I was an impressionable grade-schooler with an uncle in the US Air Force when the Apollo program was in full-swing, and I was fascinated by it. I vividly remember watching Neil Armstrong‘s first moonwalk (from the ER of a Detroit hospital after a bike accident) and I did several pencil drawings of the evolving lunar module over the years, at least one of which made its way to where my uncle was serving in Vietnam.
NASA’s Space Shuttle program started while I was a busy college student, so I didn’t follow it as closely as I had the Apollo missions. But I lived in southwest Florida for a while after I graduated and got to watch several launches from the roof of my office building in Fort Myers. (Yes, you could actually see the shuttle rocket toward space from the other side of the state.)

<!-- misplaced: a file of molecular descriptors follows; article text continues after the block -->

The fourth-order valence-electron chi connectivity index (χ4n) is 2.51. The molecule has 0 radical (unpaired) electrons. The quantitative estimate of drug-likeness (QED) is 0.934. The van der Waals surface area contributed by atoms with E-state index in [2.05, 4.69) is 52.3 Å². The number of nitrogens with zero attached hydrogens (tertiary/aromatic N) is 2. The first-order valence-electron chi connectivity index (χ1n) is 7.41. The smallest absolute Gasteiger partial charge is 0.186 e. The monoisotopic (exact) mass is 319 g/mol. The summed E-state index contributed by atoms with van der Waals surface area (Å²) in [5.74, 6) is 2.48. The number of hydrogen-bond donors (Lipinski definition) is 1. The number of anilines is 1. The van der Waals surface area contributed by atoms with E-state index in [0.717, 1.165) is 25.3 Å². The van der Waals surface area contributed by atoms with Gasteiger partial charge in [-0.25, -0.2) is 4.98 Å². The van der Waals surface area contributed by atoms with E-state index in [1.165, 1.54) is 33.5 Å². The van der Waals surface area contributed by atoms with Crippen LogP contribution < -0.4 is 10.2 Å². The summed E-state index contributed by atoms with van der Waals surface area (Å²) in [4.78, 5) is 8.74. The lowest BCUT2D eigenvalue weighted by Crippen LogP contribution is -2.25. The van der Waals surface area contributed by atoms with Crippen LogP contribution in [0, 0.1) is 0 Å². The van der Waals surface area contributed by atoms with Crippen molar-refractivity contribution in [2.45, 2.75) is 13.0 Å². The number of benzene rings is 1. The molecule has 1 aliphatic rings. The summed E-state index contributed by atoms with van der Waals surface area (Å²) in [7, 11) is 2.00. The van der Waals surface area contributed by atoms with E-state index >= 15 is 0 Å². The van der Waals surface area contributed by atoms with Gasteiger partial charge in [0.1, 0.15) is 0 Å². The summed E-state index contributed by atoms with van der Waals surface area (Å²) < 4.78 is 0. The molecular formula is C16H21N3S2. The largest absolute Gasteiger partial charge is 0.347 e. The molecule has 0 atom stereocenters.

The Challenger Disaster occurred on my 1st day as a full-time radio news anchor, and I was on-the-air for hours beyond my regularly scheduled shift because it. So one could say a good chunk of my personal and professional history is tied to the US space program and I have always had a kind of emotional attachment to it because of that.
Which is why I can say with some certainty, that had I been in Los Angeles for the Endeavor’s final journey to its new home at the California Science Center earlier this month, I’d have bawled like a baby as it rolled past.